My point isn't that we would not need weights ever but we're putting a
needless restriction on the users (implementing a marker interface). The
Edge and Vertex interfaces add no value.
The weights can be external, too. It's only a function from edge to
weight. Your algorithm can take a function for its weights. The files
library does it similar to this.
On Mar 2, 2012 3:08 PM, "Ted Dunning" <ted.dunning@gmail.com> wrote:
> Having weights on vertices is quite common. Consider any probability
> transition network. The weight on each node is the probability of being in
> that state and the weights on the edges are conditional probabilties.
>
> Page rank is a related example of having weights on nodes.
>
> On Fri, Mar 2, 2012 at 12:40 AM, Claudio Squarcella <
> squarcel@dia.uniroma3.it> wrote:
>
> > Hi all,
> >
> > Claudio is aware also about algorithms where weights are associated to
> >> Vertex  he's preparing his PhD research on graphes  maybe he can
> >> show us a more longvision roadmap and evaluate benefits on
> >> simplifying the design.
> >>
> >
> > yes there are algorithms with weights on vertices. Of course those with
> > weighted edges (like the ones already implemented) are much more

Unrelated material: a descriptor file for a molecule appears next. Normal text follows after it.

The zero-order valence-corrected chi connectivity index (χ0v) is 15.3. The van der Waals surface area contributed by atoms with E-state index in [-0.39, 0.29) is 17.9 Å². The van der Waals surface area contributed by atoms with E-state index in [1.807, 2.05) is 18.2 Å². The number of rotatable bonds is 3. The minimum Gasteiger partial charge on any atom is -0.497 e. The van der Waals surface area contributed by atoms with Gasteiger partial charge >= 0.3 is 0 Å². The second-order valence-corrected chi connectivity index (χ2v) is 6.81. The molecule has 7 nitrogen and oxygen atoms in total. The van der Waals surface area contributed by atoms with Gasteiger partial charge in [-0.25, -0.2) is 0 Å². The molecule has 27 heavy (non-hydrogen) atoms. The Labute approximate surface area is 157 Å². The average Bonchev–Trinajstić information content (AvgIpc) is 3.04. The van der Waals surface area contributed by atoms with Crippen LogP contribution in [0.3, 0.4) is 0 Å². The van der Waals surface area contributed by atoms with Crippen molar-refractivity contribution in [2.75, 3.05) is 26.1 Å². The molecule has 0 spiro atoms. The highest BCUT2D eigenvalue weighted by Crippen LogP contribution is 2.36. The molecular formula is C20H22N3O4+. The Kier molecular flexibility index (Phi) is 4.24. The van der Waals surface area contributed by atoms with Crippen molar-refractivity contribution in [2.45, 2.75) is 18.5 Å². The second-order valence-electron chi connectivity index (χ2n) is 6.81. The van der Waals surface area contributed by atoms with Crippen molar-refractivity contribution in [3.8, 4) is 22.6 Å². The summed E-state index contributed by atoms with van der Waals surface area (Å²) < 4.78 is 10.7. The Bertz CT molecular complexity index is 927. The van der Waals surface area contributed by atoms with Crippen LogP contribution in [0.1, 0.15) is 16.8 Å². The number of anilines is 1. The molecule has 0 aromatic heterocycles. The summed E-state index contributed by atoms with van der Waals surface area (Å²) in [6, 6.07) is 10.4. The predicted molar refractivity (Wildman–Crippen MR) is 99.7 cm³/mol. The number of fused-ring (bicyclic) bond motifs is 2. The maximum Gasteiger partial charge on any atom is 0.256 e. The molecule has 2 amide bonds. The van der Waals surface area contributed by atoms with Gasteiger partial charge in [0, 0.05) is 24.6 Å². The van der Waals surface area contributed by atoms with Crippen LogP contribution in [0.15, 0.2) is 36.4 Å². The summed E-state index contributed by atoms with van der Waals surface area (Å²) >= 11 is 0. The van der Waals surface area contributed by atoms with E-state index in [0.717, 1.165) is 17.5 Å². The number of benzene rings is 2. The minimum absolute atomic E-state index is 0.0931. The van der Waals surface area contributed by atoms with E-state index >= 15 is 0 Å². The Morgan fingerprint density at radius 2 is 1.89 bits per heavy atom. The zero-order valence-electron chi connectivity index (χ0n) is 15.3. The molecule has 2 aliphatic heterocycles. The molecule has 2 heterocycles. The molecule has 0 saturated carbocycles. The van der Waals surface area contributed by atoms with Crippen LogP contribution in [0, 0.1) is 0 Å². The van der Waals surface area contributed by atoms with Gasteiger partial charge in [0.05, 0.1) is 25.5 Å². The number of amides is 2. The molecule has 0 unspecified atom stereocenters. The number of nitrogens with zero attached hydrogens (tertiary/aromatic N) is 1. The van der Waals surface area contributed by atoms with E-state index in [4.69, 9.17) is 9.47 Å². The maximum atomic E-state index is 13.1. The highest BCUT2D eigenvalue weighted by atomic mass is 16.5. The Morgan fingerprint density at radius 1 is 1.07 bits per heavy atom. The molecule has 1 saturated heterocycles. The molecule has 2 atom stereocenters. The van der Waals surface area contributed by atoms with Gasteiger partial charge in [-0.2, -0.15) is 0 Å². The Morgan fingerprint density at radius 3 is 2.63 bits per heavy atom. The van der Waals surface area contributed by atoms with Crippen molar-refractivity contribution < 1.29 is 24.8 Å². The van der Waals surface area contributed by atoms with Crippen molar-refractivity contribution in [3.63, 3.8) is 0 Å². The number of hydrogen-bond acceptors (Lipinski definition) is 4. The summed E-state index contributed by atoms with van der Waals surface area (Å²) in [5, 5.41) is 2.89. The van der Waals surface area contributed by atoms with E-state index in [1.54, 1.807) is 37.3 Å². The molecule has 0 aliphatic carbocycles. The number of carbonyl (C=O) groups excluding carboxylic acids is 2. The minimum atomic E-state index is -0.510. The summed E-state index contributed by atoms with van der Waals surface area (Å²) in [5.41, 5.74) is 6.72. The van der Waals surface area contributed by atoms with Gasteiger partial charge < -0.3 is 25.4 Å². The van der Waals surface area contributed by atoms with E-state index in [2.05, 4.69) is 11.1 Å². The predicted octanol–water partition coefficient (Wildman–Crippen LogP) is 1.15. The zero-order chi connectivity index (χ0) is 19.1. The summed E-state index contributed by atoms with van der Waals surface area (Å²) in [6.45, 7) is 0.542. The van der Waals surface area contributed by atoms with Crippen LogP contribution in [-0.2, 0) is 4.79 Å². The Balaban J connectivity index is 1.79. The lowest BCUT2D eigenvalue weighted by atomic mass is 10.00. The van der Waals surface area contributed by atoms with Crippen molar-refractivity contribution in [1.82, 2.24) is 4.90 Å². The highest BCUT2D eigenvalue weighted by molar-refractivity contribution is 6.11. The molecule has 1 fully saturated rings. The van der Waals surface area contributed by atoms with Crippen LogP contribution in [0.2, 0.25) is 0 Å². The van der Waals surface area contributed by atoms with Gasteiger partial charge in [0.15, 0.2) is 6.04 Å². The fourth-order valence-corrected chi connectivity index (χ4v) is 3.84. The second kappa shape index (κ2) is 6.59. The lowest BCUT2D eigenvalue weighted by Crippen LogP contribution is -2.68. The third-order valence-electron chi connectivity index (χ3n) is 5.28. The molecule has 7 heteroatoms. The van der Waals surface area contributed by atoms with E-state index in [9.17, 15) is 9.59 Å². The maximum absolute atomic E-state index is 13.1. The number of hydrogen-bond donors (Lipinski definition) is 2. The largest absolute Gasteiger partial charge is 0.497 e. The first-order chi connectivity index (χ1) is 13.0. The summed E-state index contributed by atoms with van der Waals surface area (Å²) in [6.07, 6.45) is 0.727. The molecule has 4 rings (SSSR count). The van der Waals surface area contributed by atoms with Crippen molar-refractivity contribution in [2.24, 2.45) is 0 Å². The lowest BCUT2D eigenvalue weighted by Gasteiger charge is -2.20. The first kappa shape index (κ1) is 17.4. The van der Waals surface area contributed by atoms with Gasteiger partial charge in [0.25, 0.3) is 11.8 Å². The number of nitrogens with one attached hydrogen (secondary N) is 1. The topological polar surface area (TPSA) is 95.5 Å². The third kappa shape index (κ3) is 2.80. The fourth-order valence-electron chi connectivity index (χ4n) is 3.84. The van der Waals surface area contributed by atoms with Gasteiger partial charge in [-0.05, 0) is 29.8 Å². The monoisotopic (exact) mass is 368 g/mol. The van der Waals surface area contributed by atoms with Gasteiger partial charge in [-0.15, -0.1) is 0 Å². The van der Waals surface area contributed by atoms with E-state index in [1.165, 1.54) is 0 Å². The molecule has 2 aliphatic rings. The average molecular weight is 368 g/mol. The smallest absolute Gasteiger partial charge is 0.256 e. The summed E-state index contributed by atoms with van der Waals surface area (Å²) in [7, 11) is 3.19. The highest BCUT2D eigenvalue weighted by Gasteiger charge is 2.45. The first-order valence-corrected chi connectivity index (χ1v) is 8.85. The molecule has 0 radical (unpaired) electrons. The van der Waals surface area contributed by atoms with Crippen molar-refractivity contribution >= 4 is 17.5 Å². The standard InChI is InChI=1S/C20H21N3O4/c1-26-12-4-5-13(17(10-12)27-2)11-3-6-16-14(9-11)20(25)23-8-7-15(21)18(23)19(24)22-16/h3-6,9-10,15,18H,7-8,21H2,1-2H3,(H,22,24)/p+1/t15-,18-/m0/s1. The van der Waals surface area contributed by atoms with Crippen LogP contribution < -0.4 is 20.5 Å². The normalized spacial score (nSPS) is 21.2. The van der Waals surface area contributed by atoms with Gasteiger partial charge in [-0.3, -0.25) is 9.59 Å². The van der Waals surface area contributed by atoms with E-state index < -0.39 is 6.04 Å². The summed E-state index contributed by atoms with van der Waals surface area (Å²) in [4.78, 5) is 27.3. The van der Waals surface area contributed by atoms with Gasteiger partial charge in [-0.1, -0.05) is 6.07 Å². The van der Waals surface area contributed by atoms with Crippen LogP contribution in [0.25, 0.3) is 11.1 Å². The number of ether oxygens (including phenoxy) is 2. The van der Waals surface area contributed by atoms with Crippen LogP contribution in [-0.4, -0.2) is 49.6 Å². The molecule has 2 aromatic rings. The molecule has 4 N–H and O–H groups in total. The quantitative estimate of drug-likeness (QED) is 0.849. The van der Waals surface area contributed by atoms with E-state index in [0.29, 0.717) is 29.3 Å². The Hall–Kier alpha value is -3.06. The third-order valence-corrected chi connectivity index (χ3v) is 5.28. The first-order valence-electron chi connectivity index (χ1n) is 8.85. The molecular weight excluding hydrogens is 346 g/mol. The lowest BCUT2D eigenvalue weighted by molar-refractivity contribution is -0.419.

> widespread
> > and frequently used, but still we cannot forget about that. Also,
> although
> > on a secondary level, labels on vertices/edges are kind of important in
> > many situations (including testing, debugging) where I think it is good
> to
> > keep them distinct from the standard "toString" method (you might want to
> > represent only a subset of info in the label, etc).
> >
> > Matthew Pocock suggested an alternative approach back in the days of
> > weight abstraction:
> >
> > * the graph itself is extremely simple and naked: no weights/labels on
> > vertices/edges;
> > * all properties are stored in some external structure, which I
> > imagine composed of associative maps (Map<Edge, Weight>, etc etc).
> >
> > He motivated the idea with a "personal use case": often graphs are used
> > and reused with the same structure but different weights (and/or labels,
> > etc). Now if James' question becomes a second use case, maybe it's the
> > right time to exhume that idea ;)
> >
> > Ciao,
> > Claudio
> >
> > 
> > Claudio Squarcella
> > PhD student at Roma Tre University
> > http://www.dia.uniroma3.it/~**squarcel<
> http://www.dia.uniroma3.it/~squarcel>
> > http://squarcella.com/
> >
> >
> > ****
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